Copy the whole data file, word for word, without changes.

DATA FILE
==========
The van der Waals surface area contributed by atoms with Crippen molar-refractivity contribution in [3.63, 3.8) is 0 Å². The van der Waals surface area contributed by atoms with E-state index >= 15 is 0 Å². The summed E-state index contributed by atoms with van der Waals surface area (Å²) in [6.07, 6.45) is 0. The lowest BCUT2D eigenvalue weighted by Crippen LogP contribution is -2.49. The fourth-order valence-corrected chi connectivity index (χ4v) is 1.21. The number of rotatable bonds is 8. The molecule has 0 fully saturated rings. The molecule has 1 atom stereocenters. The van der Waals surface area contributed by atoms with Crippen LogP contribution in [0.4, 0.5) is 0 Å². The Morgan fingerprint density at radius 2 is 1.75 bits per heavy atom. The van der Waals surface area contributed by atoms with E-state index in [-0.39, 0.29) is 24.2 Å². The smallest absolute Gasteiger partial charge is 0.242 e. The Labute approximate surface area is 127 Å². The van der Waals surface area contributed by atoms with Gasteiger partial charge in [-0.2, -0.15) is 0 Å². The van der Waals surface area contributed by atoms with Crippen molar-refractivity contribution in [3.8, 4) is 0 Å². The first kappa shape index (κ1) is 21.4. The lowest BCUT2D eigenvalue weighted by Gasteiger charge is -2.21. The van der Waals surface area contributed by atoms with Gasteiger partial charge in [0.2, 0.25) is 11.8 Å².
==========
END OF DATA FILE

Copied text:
The van der Waals surface area contributed by atoms with Crippen molar-refractivity contribution in [3.63, 3.8) is 0 Å². The van der Waals surface area contributed by atoms with E-state index >= 15 is 0 Å². The summed E-state index contributed by atoms with van der Waals surface area (Å²) in [6.07, 6.45) is 0. The lowest BCUT2D eigenvalue weighted by Crippen LogP contribution is -2.49. The fourth-order valence-corrected chi connectivity index (χ4v) is 1.21. The number of rotatable bonds is 8. The molecule has 0 fully saturated rings. The molecule has 1 atom stereocenters. The van der Waals surface area contributed by atoms with Crippen LogP contribution in [0.4, 0.5) is 0 Å². The Morgan fingerprint density at radius 2 is 1.75 bits per heavy atom. The van der Waals surface area contributed by atoms with E-state index in [-0.39, 0.29) is 24.2 Å². The smallest absolute Gasteiger partial charge is 0.242 e. The Labute approximate surface area is 127 Å². The van der Waals surface area contributed by atoms with Gasteiger partial charge in [-0.2, -0.15) is 0 Å². The van der Waals surface area contributed by atoms with Crippen molar-refractivity contribution in [3.8, 4) is 0 Å². The first kappa shape index (κ1) is 21.4. The lowest BCUT2D eigenvalue weighted by Gasteiger charge is -2.21. The van der Waals surface area contributed by atoms with Gasteiger partial charge in [0.2, 0.25) is 11.8 Å².